The Local Water Protection Act would reauthorize an Environmental Protection Agency (EPA) grant program that provides funds for states to develop and implement programs to manage nonpoint source water pollution
WASHINGTON – U.S. Senators Amy Klobuchar (D-MN) and Marco Rubio (R-FL) introduced legislation to reduce water pollution in local communities. The Local Water Protection Act would reauthorize an Environmental Protection Agency (EPA) grant program that provides funds for states to develop and implement programs for managing nonpoint source water pollution, or pollution from diffuse sources including runoff from farms, managed forests, and urban areas. Currently, states retain the primary role for addressing nonpoint source water pollution caused by snowmelt and rainfall runoff, which they do largely through voluntary means and financial incentives. However, according to the Governmental Accountability Office (GAO), available incentives have declined recently, leading to increased water pollution. The Local Water Protection Act would reauthorize $200 million annually for the voluntary grant fund to give local and state governments the flexibility to make conservation improvements aimed at decreasing water pollutants through partnerships within their communities.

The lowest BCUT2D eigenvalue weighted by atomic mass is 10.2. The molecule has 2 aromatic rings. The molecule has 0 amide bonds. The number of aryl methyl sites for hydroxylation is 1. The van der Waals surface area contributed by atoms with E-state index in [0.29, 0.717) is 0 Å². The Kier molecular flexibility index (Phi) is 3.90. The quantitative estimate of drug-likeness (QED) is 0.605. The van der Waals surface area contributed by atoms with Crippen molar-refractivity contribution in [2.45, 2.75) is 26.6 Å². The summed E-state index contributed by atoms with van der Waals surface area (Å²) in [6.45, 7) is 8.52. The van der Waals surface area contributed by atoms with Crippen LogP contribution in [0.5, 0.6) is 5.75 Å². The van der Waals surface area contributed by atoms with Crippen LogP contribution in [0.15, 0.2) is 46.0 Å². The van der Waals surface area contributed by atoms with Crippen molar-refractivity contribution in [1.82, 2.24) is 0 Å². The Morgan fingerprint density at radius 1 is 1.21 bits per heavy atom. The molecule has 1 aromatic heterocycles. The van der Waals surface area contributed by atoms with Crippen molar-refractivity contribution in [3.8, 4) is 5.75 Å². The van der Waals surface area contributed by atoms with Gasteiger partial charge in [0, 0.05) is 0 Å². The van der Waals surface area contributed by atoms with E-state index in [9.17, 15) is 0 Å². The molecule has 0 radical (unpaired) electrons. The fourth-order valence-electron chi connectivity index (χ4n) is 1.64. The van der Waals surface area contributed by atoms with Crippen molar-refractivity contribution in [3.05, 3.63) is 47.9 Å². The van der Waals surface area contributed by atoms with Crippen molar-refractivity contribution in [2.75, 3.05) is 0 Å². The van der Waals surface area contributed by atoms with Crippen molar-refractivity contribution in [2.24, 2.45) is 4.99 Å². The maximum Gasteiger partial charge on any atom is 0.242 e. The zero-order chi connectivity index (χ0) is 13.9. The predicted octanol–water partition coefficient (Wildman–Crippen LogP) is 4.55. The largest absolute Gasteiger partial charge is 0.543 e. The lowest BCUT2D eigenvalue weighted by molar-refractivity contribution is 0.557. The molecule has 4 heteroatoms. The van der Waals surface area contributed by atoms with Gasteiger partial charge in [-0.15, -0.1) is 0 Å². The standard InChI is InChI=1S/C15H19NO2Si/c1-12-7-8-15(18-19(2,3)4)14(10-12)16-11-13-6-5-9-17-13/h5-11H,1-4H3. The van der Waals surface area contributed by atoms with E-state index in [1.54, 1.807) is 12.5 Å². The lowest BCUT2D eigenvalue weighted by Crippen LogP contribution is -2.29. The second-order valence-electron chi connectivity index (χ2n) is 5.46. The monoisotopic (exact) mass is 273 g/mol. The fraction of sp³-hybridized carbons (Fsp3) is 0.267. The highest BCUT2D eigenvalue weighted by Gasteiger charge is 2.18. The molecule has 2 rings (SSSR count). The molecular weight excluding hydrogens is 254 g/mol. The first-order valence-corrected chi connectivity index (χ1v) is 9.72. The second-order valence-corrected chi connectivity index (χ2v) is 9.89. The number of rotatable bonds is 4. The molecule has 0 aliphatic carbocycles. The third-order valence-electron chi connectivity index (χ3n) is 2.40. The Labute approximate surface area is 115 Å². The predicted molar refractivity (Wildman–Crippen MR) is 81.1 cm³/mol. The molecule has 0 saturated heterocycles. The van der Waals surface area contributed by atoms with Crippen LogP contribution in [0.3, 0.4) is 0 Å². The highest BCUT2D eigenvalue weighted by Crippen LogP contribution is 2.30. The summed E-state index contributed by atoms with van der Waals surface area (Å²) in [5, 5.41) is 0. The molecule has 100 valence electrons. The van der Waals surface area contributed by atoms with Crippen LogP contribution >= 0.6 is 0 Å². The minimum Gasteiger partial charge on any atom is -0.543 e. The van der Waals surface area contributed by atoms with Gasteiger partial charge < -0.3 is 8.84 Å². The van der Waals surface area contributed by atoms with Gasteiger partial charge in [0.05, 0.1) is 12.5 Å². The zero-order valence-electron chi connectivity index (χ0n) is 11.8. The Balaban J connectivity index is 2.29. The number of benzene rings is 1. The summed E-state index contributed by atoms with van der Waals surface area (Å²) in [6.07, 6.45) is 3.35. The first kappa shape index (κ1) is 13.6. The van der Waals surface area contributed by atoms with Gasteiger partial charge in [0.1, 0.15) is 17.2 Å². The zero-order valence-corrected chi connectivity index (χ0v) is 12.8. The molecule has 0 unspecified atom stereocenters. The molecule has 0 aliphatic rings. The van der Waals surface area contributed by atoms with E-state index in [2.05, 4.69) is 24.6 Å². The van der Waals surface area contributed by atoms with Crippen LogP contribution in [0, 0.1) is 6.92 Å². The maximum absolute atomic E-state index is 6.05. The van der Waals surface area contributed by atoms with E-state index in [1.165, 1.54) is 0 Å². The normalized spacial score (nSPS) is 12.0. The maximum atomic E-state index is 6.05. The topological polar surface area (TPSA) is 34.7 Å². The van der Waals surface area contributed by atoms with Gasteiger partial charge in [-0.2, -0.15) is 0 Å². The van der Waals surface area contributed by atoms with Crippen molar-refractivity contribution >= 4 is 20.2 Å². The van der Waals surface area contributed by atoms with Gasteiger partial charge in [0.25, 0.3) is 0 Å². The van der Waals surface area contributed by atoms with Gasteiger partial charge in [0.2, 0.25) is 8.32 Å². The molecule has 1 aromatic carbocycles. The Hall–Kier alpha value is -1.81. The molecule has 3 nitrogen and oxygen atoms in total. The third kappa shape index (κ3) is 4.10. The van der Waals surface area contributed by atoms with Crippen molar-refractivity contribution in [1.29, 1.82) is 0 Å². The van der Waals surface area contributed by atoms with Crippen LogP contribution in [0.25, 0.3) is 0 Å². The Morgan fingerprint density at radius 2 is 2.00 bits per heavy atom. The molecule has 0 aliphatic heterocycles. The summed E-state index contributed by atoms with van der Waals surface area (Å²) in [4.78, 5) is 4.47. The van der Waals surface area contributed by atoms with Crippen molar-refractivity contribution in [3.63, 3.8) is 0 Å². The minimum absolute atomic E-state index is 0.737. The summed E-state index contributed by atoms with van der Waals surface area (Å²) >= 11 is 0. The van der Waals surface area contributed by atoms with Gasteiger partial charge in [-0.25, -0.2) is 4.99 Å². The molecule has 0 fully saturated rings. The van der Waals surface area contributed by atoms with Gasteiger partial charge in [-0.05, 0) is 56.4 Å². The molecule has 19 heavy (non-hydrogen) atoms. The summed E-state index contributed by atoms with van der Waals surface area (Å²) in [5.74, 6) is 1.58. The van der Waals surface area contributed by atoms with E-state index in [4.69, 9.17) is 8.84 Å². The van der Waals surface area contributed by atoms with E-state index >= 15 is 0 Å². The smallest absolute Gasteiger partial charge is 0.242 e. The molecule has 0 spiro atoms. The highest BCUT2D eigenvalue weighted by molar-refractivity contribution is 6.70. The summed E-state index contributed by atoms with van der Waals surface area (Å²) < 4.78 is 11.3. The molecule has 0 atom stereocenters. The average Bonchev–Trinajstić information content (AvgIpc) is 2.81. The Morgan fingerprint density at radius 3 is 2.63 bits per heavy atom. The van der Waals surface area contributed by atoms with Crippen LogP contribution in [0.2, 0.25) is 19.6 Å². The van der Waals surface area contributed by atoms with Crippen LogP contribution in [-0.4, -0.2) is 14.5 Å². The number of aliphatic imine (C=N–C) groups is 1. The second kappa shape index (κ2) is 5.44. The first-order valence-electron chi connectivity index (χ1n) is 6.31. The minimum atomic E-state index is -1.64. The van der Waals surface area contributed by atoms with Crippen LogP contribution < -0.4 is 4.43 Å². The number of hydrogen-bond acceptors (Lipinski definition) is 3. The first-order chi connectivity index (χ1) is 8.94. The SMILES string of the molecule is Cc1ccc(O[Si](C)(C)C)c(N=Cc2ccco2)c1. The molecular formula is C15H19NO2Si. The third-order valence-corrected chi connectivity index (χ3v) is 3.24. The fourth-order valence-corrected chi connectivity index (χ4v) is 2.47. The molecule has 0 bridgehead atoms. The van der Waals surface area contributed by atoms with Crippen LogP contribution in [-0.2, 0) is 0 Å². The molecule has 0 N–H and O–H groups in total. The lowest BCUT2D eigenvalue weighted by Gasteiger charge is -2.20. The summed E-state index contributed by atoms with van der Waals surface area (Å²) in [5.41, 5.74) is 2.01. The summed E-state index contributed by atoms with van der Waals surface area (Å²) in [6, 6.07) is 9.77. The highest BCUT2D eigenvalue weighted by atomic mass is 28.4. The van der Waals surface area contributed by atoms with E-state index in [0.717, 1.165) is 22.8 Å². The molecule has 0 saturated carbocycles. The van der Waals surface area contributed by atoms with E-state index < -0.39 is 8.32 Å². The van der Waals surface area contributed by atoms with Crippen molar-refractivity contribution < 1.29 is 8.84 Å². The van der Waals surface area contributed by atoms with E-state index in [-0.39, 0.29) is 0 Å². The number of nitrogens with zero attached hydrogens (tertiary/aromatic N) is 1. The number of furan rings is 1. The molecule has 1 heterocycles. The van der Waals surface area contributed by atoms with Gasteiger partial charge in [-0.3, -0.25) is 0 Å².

“In Minnesota, we take the quality of our 10,000 lakes very seriously, and we all want to preserve the quality of these important waterways for generations to come,” Klobuchar said. “Local communities are the experts on the most effective and innovative ways to keep these waterways clean—that’s why our legislation would give local and state governments the resources they need to create the best voluntary conservation programs to ensure that their water is clean and free of harmful pollutants.”
“Whether it’s fighting to expedite Everglades restoration and extend the ban on offshore drilling off of Florida’s Gulf coast, or prompting coordinated action to address harmful algal blooms and coral reef degradation, protecting Florida’s environment remains one of my top priorities in Washington,” Rubio said. “I am proud to join this bipartisan effort to promote local stewardship of water quality by increasing federal support for state and local government projects proposed by those folks who know their communities’ needs the best.”
Companion legislation is led in the House of Representatives by Representatives Brian Mast (R-FL) and Angie Craig (D-MN).